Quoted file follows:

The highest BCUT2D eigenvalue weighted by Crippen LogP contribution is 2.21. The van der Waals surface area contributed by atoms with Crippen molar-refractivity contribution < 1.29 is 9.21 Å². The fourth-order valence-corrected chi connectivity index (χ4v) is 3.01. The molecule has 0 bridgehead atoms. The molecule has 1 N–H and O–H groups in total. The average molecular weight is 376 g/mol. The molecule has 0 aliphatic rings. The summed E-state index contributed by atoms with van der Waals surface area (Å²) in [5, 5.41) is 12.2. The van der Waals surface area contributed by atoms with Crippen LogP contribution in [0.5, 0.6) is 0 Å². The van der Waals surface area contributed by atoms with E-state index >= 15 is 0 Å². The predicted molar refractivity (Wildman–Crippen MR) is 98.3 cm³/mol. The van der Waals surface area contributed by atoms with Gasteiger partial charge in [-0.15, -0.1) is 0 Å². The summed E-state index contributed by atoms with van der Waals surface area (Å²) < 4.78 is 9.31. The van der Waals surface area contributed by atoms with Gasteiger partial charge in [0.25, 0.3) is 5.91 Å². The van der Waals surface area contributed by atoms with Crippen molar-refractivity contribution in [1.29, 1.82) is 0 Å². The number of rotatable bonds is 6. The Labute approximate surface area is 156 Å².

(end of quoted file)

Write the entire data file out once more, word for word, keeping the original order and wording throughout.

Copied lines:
The highest BCUT2D eigenvalue weighted by Crippen LogP contribution is 2.21. The van der Waals surface area contributed by atoms with Crippen molar-refractivity contribution < 1.29 is 9.21 Å². The fourth-order valence-corrected chi connectivity index (χ4v) is 3.01. The molecule has 0 bridgehead atoms. The molecule has 1 N–H and O–H groups in total. The average molecular weight is 376 g/mol. The molecule has 0 aliphatic rings. The summed E-state index contributed by atoms with van der Waals surface area (Å²) in [5, 5.41) is 12.2. The van der Waals surface area contributed by atoms with Crippen LogP contribution in [0.5, 0.6) is 0 Å². The van der Waals surface area contributed by atoms with E-state index >= 15 is 0 Å². The predicted molar refractivity (Wildman–Crippen MR) is 98.3 cm³/mol. The van der Waals surface area contributed by atoms with Gasteiger partial charge in [-0.15, -0.1) is 0 Å². The summed E-state index contributed by atoms with van der Waals surface area (Å²) < 4.78 is 9.31. The van der Waals surface area contributed by atoms with Gasteiger partial charge in [0.25, 0.3) is 5.91 Å². The van der Waals surface area contributed by atoms with Crippen molar-refractivity contribution in [1.29, 1.82) is 0 Å². The number of rotatable bonds is 6. The Labute approximate surface area is 156 Å².